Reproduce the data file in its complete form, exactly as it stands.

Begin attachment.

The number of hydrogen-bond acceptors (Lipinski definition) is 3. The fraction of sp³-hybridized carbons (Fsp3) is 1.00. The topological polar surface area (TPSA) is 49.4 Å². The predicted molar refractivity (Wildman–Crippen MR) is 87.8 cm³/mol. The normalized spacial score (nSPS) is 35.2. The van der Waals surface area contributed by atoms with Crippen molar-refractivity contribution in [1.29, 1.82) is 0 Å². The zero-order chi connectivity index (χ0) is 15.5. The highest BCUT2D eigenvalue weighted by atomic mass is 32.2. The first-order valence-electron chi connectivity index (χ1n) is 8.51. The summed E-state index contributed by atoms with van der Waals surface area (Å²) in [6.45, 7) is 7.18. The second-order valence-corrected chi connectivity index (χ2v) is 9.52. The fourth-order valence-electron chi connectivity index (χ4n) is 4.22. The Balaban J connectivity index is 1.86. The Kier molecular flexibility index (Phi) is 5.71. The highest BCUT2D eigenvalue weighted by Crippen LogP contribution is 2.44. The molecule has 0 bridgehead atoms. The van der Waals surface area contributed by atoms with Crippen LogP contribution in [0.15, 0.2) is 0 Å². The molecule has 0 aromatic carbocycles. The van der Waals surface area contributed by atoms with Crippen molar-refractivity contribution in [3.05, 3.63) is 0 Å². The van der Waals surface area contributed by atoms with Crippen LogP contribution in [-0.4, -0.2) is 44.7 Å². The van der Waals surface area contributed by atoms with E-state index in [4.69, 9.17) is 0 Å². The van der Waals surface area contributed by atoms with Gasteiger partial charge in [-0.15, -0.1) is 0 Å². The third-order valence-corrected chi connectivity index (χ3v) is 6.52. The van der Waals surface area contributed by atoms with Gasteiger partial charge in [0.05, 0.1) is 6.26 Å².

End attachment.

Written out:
The number of hydrogen-bond acceptors (Lipinski definition) is 3. The fraction of sp³-hybridized carbons (Fsp3) is 1.00. The topological polar surface area (TPSA) is 49.4 Å². The predicted molar refractivity (Wildman–Crippen MR) is 87.8 cm³/mol. The normalized spacial score (nSPS) is 35.2. The van der Waals surface area contributed by atoms with Crippen molar-refractivity contribution in [1.29, 1.82) is 0 Å². The zero-order chi connectivity index (χ0) is 15.5. The highest BCUT2D eigenvalue weighted by atomic mass is 32.2. The first-order valence-electron chi connectivity index (χ1n) is 8.51. The summed E-state index contributed by atoms with van der Waals surface area (Å²) in [6.45, 7) is 7.18. The second-order valence-corrected chi connectivity index (χ2v) is 9.52. The fourth-order valence-electron chi connectivity index (χ4n) is 4.22. The Balaban J connectivity index is 1.86. The Kier molecular flexibility index (Phi) is 5.71. The highest BCUT2D eigenvalue weighted by Crippen LogP contribution is 2.44. The molecule has 0 bridgehead atoms. The van der Waals surface area contributed by atoms with Crippen LogP contribution in [0.15, 0.2) is 0 Å². The molecule has 0 aromatic carbocycles. The van der Waals surface area contributed by atoms with Crippen molar-refractivity contribution in [3.05, 3.63) is 0 Å². The van der Waals surface area contributed by atoms with Crippen LogP contribution in [-0.4, -0.2) is 44.7 Å². The van der Waals surface area contributed by atoms with E-state index in [4.69, 9.17) is 0 Å². The van der Waals surface area contributed by atoms with Gasteiger partial charge in [-0.15, -0.1) is 0 Å². The third-order valence-corrected chi connectivity index (χ3v) is 6.52. The van der Waals surface area contributed by atoms with Gasteiger partial charge in [0.05, 0.1) is 6.26 Å².